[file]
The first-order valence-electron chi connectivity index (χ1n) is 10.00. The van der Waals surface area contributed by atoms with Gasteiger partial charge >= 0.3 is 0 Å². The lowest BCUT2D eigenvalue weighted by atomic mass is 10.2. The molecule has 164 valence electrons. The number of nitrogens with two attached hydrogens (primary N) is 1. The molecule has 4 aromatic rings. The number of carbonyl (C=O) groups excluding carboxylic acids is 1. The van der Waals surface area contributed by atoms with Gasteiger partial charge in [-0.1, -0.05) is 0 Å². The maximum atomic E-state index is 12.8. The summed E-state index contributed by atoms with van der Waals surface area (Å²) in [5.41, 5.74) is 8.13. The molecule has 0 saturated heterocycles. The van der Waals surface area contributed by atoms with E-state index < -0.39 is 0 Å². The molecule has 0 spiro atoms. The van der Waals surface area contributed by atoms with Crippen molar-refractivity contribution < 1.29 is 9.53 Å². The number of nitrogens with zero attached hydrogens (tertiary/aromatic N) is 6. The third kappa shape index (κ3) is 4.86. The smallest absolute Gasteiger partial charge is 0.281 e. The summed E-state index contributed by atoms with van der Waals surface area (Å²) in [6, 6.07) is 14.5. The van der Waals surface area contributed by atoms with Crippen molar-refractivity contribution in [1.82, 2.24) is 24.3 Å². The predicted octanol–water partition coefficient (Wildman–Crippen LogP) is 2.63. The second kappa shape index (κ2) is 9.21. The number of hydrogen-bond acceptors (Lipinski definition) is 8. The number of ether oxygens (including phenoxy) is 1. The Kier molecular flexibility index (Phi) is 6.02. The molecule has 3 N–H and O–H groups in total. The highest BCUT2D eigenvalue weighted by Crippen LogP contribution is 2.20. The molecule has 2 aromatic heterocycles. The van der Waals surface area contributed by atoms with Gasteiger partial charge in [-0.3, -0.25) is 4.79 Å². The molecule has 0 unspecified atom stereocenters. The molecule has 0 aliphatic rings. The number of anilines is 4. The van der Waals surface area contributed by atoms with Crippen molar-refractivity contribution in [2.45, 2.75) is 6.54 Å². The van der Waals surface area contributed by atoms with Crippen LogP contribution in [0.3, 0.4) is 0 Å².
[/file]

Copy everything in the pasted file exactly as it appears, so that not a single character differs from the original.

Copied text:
The first-order valence-electron chi connectivity index (χ1n) is 10.00. The van der Waals surface area contributed by atoms with Gasteiger partial charge >= 0.3 is 0 Å². The lowest BCUT2D eigenvalue weighted by atomic mass is 10.2. The molecule has 164 valence electrons. The number of nitrogens with two attached hydrogens (primary N) is 1. The molecule has 4 aromatic rings. The number of carbonyl (C=O) groups excluding carboxylic acids is 1. The van der Waals surface area contributed by atoms with Gasteiger partial charge in [-0.1, -0.05) is 0 Å². The maximum atomic E-state index is 12.8. The summed E-state index contributed by atoms with van der Waals surface area (Å²) in [5.41, 5.74) is 8.13. The molecule has 0 saturated heterocycles. The van der Waals surface area contributed by atoms with E-state index < -0.39 is 0 Å². The molecule has 0 spiro atoms. The van der Waals surface area contributed by atoms with Crippen molar-refractivity contribution < 1.29 is 9.53 Å². The number of nitrogens with zero attached hydrogens (tertiary/aromatic N) is 6. The third kappa shape index (κ3) is 4.86. The smallest absolute Gasteiger partial charge is 0.281 e. The summed E-state index contributed by atoms with van der Waals surface area (Å²) in [6, 6.07) is 14.5. The van der Waals surface area contributed by atoms with Crippen molar-refractivity contribution in [1.82, 2.24) is 24.3 Å². The predicted octanol–water partition coefficient (Wildman–Crippen LogP) is 2.63. The second kappa shape index (κ2) is 9.21. The number of hydrogen-bond acceptors (Lipinski definition) is 8. The number of ether oxygens (including phenoxy) is 1. The Kier molecular flexibility index (Phi) is 6.02. The molecule has 3 N–H and O–H groups in total. The highest BCUT2D eigenvalue weighted by Crippen LogP contribution is 2.20. The molecule has 2 aromatic heterocycles. The van der Waals surface area contributed by atoms with Gasteiger partial charge in [-0.3, -0.25) is 4.79 Å². The molecule has 0 unspecified atom stereocenters. The molecule has 0 aliphatic rings. The number of anilines is 4. The van der Waals surface area contributed by atoms with Crippen molar-refractivity contribution in [2.45, 2.75) is 6.54 Å². The van der Waals surface area contributed by atoms with Crippen LogP contribution in [0.3, 0.4) is 0 Å².